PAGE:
Diagnostic Errors in Primary Care Pediatrics: Project RedDE

Michael L. Rinke, Hardeep Singh, Moonseong Heo, Jason S. Adelman, Heather C. O'Donnell, Steven J. Choi, Amanda Norton, Ruth E.K. Stein, Tammy M. Brady, Christoph U. Lehmann, Steven W. Kairys, Elizabeth Rice-Conboy, Keri Thiessen, David G. Bundy

Research output: Contribution to journalArticlepeer-review

22 Scopus citations


Objective: Diagnostic errors (DEs), which encompass failures of accuracy, timeliness, or patient communication, cause appreciable morbidity but are understudied in pediatrics. Pediatricians have expressed interest in reducing high-frequency/subacute DEs, but their epidemiology remains unknown. The objective of this study was to investigate the frequency of two high-frequency/subacute DEs and one missed opportunity for diagnosis (MOD) in primary care pediatrics. Methods: As part of a national quality improvement collaborative, 25 primary care pediatric practices were randomized to collect 5 months of retrospective data on one DE or MOD: elevated blood pressure (BP) and abnormal laboratory values (DEs), or adolescent depression evaluation (MOD). Relationships between DE or MOD proportions and patient age, gender, and insurance status were explored with mixed-effects logistic regression models. Results: DE or MOD rates in pediatric primary care were found to be 54% for patients with elevated BP (n = 389), 11% for patients with abnormal laboratory values (n = 381), and 62% for adolescents with an opportunity to evaluate for depression (n = 400). When examining the number of times a pediatrician may have recognized an abnormal condition but either knowingly or unknowingly did not act according to recommended guidelines, providers did not document recognition of an elevated BP in 51% of patients with elevated BP, and they did not document recognition of an abnormal laboratory value without a delay in 9% of patients with abnormal laboratory values. Conclusions: DEs and MODs occur at an appreciable frequency in pediatric primary care. These errors may contribute to care delays and patient harm.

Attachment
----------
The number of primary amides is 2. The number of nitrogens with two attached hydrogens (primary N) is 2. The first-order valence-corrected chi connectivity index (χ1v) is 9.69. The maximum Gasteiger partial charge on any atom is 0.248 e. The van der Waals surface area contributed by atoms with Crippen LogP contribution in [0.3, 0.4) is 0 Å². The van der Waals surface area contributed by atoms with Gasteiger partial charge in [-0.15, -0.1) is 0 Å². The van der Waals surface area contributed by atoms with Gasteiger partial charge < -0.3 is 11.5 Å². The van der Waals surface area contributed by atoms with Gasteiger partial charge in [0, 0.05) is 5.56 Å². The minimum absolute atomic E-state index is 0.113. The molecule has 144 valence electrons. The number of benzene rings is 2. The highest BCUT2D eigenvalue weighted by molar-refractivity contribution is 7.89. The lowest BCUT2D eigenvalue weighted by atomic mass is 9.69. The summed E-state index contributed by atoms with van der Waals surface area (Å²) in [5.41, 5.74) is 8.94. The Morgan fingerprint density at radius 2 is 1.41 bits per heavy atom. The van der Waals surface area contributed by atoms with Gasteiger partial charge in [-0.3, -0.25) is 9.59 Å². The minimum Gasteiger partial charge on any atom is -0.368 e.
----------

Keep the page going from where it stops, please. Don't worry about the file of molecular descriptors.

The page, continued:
Original languageEnglish (US)
Pages (from-to)220-227
Number of pages8
JournalAcademic Pediatrics
Issue number2
StatePublished - Mar 2018


  • depression
  • diagnostic errors
  • hypertension
  • laboratory
  • pediatrics

ASJC Scopus subject areas

  • Pediatrics, Perinatology, and Child Health


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